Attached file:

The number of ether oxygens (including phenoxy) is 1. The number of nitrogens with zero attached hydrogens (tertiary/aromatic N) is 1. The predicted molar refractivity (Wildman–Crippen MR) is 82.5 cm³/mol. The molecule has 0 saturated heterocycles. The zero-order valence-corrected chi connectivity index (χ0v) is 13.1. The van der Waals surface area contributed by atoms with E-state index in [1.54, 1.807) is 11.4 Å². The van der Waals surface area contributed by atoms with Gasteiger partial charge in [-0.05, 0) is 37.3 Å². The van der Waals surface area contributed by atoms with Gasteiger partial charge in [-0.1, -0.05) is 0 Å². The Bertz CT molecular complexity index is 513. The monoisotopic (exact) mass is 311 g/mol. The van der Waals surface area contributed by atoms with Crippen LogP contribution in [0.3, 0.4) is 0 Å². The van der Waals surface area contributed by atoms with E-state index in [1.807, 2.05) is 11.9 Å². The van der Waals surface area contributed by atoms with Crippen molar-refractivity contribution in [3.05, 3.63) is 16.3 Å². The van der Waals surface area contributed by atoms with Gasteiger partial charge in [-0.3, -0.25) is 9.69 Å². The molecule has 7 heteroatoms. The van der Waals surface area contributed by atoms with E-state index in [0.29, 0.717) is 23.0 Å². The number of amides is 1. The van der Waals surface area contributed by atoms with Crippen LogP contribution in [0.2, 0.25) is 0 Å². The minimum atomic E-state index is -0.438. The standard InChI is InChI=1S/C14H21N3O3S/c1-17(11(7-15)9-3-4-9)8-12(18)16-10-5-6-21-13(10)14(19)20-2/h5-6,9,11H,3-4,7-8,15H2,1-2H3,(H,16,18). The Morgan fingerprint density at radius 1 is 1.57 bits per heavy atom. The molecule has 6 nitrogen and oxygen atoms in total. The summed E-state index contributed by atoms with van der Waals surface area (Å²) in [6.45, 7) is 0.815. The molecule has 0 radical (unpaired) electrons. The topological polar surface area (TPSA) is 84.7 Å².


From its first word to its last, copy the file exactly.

The number of ether oxygens (including phenoxy) is 1. The number of nitrogens with zero attached hydrogens (tertiary/aromatic N) is 1. The predicted molar refractivity (Wildman–Crippen MR) is 82.5 cm³/mol. The molecule has 0 saturated heterocycles. The zero-order valence-corrected chi connectivity index (χ0v) is 13.1. The van der Waals surface area contributed by atoms with E-state index in [1.54, 1.807) is 11.4 Å². The van der Waals surface area contributed by atoms with Gasteiger partial charge in [-0.05, 0) is 37.3 Å². The van der Waals surface area contributed by atoms with Gasteiger partial charge in [-0.1, -0.05) is 0 Å². The Bertz CT molecular complexity index is 513. The monoisotopic (exact) mass is 311 g/mol. The van der Waals surface area contributed by atoms with Crippen LogP contribution in [0.3, 0.4) is 0 Å². The van der Waals surface area contributed by atoms with E-state index in [1.807, 2.05) is 11.9 Å². The van der Waals surface area contributed by atoms with Crippen molar-refractivity contribution in [3.05, 3.63) is 16.3 Å². The van der Waals surface area contributed by atoms with Gasteiger partial charge in [-0.3, -0.25) is 9.69 Å². The molecule has 7 heteroatoms. The van der Waals surface area contributed by atoms with E-state index in [0.29, 0.717) is 23.0 Å². The number of amides is 1. The van der Waals surface area contributed by atoms with Crippen LogP contribution in [0.2, 0.25) is 0 Å². The minimum atomic E-state index is -0.438. The standard InChI is InChI=1S/C14H21N3O3S/c1-17(11(7-15)9-3-4-9)8-12(18)16-10-5-6-21-13(10)14(19)20-2/h5-6,9,11H,3-4,7-8,15H2,1-2H3,(H,16,18). The Morgan fingerprint density at radius 1 is 1.57 bits per heavy atom. The molecule has 6 nitrogen and oxygen atoms in total. The summed E-state index contributed by atoms with van der Waals surface area (Å²) in [6.45, 7) is 0.815. The molecule has 0 radical (unpaired) electrons. The topological polar surface area (TPSA) is 84.7 Å².